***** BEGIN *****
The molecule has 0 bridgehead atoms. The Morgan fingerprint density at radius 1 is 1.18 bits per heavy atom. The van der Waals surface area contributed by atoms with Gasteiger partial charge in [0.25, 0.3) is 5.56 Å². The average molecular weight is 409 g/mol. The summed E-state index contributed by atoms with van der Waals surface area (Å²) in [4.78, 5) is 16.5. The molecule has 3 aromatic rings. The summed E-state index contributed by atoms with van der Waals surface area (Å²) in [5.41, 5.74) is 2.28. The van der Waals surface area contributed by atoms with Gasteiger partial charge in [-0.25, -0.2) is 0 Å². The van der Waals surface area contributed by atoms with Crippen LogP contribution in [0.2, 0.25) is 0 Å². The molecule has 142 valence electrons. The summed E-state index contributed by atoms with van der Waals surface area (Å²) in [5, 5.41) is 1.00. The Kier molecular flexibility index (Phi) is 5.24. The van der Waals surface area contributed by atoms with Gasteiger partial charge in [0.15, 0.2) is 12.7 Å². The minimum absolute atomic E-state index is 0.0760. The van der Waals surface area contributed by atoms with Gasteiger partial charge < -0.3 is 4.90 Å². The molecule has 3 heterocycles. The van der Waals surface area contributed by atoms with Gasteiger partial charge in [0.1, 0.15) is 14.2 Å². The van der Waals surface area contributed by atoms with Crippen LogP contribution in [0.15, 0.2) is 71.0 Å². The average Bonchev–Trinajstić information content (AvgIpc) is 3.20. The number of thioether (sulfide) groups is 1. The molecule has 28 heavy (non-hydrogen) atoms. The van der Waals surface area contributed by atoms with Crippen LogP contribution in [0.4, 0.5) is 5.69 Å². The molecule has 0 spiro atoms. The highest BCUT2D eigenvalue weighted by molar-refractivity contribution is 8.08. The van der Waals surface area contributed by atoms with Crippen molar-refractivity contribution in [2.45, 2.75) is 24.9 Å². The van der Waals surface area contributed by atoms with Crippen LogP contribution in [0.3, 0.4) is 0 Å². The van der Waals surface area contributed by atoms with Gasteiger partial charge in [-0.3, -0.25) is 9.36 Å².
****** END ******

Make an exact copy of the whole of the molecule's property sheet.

The molecule has 0 bridgehead atoms. The Morgan fingerprint density at radius 1 is 1.18 bits per heavy atom. The van der Waals surface area contributed by atoms with Gasteiger partial charge in [0.25, 0.3) is 5.56 Å². The average molecular weight is 409 g/mol. The summed E-state index contributed by atoms with van der Waals surface area (Å²) in [4.78, 5) is 16.5. The molecule has 3 aromatic rings. The summed E-state index contributed by atoms with van der Waals surface area (Å²) in [5.41, 5.74) is 2.28. The van der Waals surface area contributed by atoms with Gasteiger partial charge in [-0.25, -0.2) is 0 Å². The van der Waals surface area contributed by atoms with Crippen LogP contribution in [0.2, 0.25) is 0 Å². The molecule has 142 valence electrons. The summed E-state index contributed by atoms with van der Waals surface area (Å²) in [5, 5.41) is 1.00. The Kier molecular flexibility index (Phi) is 5.24. The van der Waals surface area contributed by atoms with Gasteiger partial charge in [0.15, 0.2) is 12.7 Å². The minimum absolute atomic E-state index is 0.0760. The van der Waals surface area contributed by atoms with Gasteiger partial charge < -0.3 is 4.90 Å². The molecule has 3 heterocycles. The van der Waals surface area contributed by atoms with Gasteiger partial charge in [0.1, 0.15) is 14.2 Å². The van der Waals surface area contributed by atoms with Crippen LogP contribution in [0.15, 0.2) is 71.0 Å². The average Bonchev–Trinajstić information content (AvgIpc) is 3.20. The number of thioether (sulfide) groups is 1. The molecule has 28 heavy (non-hydrogen) atoms. The van der Waals surface area contributed by atoms with Crippen LogP contribution in [0.4, 0.5) is 5.69 Å². The molecule has 0 spiro atoms. The highest BCUT2D eigenvalue weighted by molar-refractivity contribution is 8.08. The van der Waals surface area contributed by atoms with Crippen molar-refractivity contribution in [2.45, 2.75) is 24.9 Å². The van der Waals surface area contributed by atoms with Crippen LogP contribution in [0.3, 0.4) is 0 Å². The van der Waals surface area contributed by atoms with Gasteiger partial charge in [-0.3, -0.25) is 9.36 Å².